https://www.khaleejtimes.com/technology/robots-will-soon-be-found-in-dubai-classrooms

Robotics

When teachers introduce robotics into the classroom they are providing students with opportunities for hands-on engagement with their learning (Chandra, 2011). Robotics draws on constructivist pedagogy, whereby students’ knowledge is developed in accordance with their experiences (Chandra, 2011), and students’ experiences with robots enhance their creativity. 

Chandra (2011) suggests that the integration of robotics engages students in developed critical twenty first century skills, such as problem solving and creative thinking. Robotics allows students to solve challenges from abstract to tangible, ultimately simplifying problem solving (Chandra, 2011). 

 

Chandra (2011) suggests that the integration of robotics engages students in developed critical twenty first century skills, such as problem solving and creative thinking. Robotics allows students to solve challenges from abstract to tangible, ultimately simplifying problem solving (Chandra, 2011). 

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Robotics can also act as a model or tangible artefact when teaching abstract concepts (Chandra, 2011), specifically in mathematics, science and technology (Scardozi, Sorbi, Pedale Valzano & Cinzia (2015). Moreover, Burrett (2015) suggests that robotics align with the Australian Curriculum focus on inquiry skills, by engaging students in student-driven and centred learning. Chandra and Vinesh (2014) further suggest the significance of robotics on students’ literacy skills, positing that these develop through oral communication with peers, print literacy as students learn, and digital literacies.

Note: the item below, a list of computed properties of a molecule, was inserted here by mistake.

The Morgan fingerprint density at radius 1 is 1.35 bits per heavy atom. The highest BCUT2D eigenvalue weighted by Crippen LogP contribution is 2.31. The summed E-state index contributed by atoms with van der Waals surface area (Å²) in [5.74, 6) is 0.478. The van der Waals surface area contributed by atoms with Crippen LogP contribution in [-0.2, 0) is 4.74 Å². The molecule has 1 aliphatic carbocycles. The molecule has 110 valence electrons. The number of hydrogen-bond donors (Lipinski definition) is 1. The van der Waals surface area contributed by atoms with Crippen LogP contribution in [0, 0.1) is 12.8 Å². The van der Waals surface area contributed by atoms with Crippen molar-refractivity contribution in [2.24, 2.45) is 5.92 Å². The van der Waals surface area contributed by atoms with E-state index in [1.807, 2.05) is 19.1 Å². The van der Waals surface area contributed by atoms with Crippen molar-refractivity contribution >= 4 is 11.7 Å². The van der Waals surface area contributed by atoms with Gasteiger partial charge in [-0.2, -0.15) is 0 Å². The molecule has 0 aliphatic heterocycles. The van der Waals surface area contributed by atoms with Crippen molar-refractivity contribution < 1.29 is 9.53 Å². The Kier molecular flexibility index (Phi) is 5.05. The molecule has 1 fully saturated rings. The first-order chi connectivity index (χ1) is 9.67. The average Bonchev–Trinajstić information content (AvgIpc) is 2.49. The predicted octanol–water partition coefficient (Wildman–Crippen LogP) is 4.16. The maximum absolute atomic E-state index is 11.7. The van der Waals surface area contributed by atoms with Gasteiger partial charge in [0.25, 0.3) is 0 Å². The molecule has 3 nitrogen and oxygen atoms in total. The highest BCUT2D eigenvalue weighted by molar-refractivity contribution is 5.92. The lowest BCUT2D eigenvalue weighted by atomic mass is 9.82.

An obvious benefit of robotics in the classroom is increasing student engagement (Baxter, Ashurst, Read, Kennedy & Belpaeme, 2017). Chandra (2011) suggests that students engagement and motivation are enhanced with the introduction of robotics. Moreover, Chandra, Vinesh (2014) suggest that robotics activities in class encourage teamwork and collaborative learning. Through this process students are able to gain new perspectives, which allows for the fostering of creativity (Chandra & Vinesh, 2014).

http://www.youtube.com/watch?v=MLKyBXUfTHQ

An example of Robotics use in the primary classroom includes the use of Dash and Dot, two robots made specifically for children. By utilising Dash and Dot in the classroom, students not only engage in coding skills, but also young students can develop their fine motor skills, by drawing the pathways for the robots to follow. This could be done when teaching students the letters and requiring students to draw the letters on the iPad for Dash and Dot to execute.

Here are some other Robotics experiences we had in class.

 

 

References:

Baxter, P., Ashurst, E., Read, R., Kennedy, J., & Belpaeme, T. (2017). Robot Education Peers in a Situated Primary School Study: Personalisation Promotes Child Learning. PLOS ONE, 12(5).

Burrett, K. (2015) Robotics and coding; Inspiring future learning. Scan, 34(4), 33-38.

Chandra, V. (2014). Developing students’ technological literacy through robotics activities. Literacy Learning: The Middle Years, 22(3), 24-29.

Chandra, V. (2011). Integrating Robotics in Primary School Activities. Professional Magazine, 26, 1328-9780.

Scardozzi, D., Sorbi, L., Pedale, A., Valzano, M., & Vergine, C. (2015). Teaching robotics at the primary school: An innovative approach. Procedia – Social and Behavioural Sciences, 174, 3838-3846.

Wonder Workshop. (2014). Wonder Workshop – Robots helping kids learn to code. Retrieved from https://www.youtube.com/watch?v=MLKyBXUfTHQ

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